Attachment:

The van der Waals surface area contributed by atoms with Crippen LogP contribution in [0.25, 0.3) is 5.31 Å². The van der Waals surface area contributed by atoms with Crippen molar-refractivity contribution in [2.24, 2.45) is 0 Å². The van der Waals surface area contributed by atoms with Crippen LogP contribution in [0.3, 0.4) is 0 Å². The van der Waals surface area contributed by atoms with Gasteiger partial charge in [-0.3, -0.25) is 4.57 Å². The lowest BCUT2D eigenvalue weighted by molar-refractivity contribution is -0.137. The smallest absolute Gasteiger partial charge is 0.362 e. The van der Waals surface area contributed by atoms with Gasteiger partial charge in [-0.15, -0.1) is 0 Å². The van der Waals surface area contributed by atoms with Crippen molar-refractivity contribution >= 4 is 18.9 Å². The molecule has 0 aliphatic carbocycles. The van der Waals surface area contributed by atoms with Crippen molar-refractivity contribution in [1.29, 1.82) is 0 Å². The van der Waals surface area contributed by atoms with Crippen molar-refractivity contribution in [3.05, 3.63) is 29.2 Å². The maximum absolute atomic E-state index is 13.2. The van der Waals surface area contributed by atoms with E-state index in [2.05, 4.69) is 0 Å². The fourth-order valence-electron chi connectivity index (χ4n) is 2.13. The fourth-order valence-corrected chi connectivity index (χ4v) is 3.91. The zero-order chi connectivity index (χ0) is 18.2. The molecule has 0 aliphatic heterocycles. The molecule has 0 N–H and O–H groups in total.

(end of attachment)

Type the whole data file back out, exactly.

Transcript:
The van der Waals surface area contributed by atoms with Crippen LogP contribution in [0.25, 0.3) is 5.31 Å². The van der Waals surface area contributed by atoms with Crippen molar-refractivity contribution in [2.24, 2.45) is 0 Å². The van der Waals surface area contributed by atoms with Crippen LogP contribution in [0.3, 0.4) is 0 Å². The van der Waals surface area contributed by atoms with Gasteiger partial charge in [-0.3, -0.25) is 4.57 Å². The lowest BCUT2D eigenvalue weighted by molar-refractivity contribution is -0.137. The smallest absolute Gasteiger partial charge is 0.362 e. The van der Waals surface area contributed by atoms with Gasteiger partial charge in [-0.15, -0.1) is 0 Å². The van der Waals surface area contributed by atoms with Crippen molar-refractivity contribution >= 4 is 18.9 Å². The molecule has 0 aliphatic carbocycles. The van der Waals surface area contributed by atoms with Crippen molar-refractivity contribution in [1.29, 1.82) is 0 Å². The van der Waals surface area contributed by atoms with Crippen molar-refractivity contribution in [3.05, 3.63) is 29.2 Å². The maximum absolute atomic E-state index is 13.2. The van der Waals surface area contributed by atoms with E-state index in [2.05, 4.69) is 0 Å². The fourth-order valence-electron chi connectivity index (χ4n) is 2.13. The fourth-order valence-corrected chi connectivity index (χ4v) is 3.91. The zero-order chi connectivity index (χ0) is 18.2. The molecule has 0 aliphatic heterocycles. The molecule has 0 N–H and O–H groups in total.